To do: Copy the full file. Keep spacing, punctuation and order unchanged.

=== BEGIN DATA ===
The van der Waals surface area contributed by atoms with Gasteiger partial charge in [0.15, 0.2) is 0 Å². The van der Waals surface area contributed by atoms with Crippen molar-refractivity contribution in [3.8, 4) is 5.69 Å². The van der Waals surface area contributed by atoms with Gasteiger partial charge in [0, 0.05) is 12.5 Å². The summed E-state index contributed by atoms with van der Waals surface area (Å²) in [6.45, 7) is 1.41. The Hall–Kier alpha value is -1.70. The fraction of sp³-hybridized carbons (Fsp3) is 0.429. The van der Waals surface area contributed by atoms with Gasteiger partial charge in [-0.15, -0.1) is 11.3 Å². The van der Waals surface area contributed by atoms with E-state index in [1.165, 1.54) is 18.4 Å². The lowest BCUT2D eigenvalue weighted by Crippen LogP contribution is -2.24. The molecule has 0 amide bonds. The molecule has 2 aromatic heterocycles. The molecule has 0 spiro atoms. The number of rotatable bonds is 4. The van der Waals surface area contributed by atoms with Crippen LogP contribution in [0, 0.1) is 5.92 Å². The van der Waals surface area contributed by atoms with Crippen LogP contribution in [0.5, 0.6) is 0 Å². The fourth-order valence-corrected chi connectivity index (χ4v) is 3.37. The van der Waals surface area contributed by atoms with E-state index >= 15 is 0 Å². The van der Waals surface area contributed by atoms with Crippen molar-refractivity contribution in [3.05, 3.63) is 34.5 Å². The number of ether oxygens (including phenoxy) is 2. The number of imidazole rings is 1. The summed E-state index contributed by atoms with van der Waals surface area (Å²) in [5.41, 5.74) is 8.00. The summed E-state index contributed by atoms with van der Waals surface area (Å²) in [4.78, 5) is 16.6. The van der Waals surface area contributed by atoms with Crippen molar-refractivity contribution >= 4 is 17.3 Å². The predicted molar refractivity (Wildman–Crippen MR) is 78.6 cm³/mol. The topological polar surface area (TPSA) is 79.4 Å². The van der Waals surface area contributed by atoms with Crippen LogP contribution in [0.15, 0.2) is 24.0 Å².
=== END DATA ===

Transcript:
The van der Waals surface area contributed by atoms with Gasteiger partial charge in [0.15, 0.2) is 0 Å². The van der Waals surface area contributed by atoms with Crippen molar-refractivity contribution in [3.8, 4) is 5.69 Å². The van der Waals surface area contributed by atoms with Gasteiger partial charge in [0, 0.05) is 12.5 Å². The summed E-state index contributed by atoms with van der Waals surface area (Å²) in [6.45, 7) is 1.41. The Hall–Kier alpha value is -1.70. The fraction of sp³-hybridized carbons (Fsp3) is 0.429. The van der Waals surface area contributed by atoms with Gasteiger partial charge in [-0.15, -0.1) is 11.3 Å². The van der Waals surface area contributed by atoms with E-state index in [1.165, 1.54) is 18.4 Å². The lowest BCUT2D eigenvalue weighted by Crippen LogP contribution is -2.24. The molecule has 0 amide bonds. The molecule has 2 aromatic heterocycles. The molecule has 0 spiro atoms. The number of rotatable bonds is 4. The van der Waals surface area contributed by atoms with Crippen LogP contribution in [0, 0.1) is 5.92 Å². The van der Waals surface area contributed by atoms with Crippen LogP contribution in [0.5, 0.6) is 0 Å². The fourth-order valence-corrected chi connectivity index (χ4v) is 3.37. The van der Waals surface area contributed by atoms with E-state index >= 15 is 0 Å². The van der Waals surface area contributed by atoms with Crippen molar-refractivity contribution in [3.05, 3.63) is 34.5 Å². The number of ether oxygens (including phenoxy) is 2. The number of imidazole rings is 1. The summed E-state index contributed by atoms with van der Waals surface area (Å²) in [5.41, 5.74) is 8.00. The summed E-state index contributed by atoms with van der Waals surface area (Å²) in [4.78, 5) is 16.6. The van der Waals surface area contributed by atoms with Crippen molar-refractivity contribution >= 4 is 17.3 Å². The predicted molar refractivity (Wildman–Crippen MR) is 78.6 cm³/mol. The topological polar surface area (TPSA) is 79.4 Å². The van der Waals surface area contributed by atoms with Crippen LogP contribution in [0.15, 0.2) is 24.0 Å².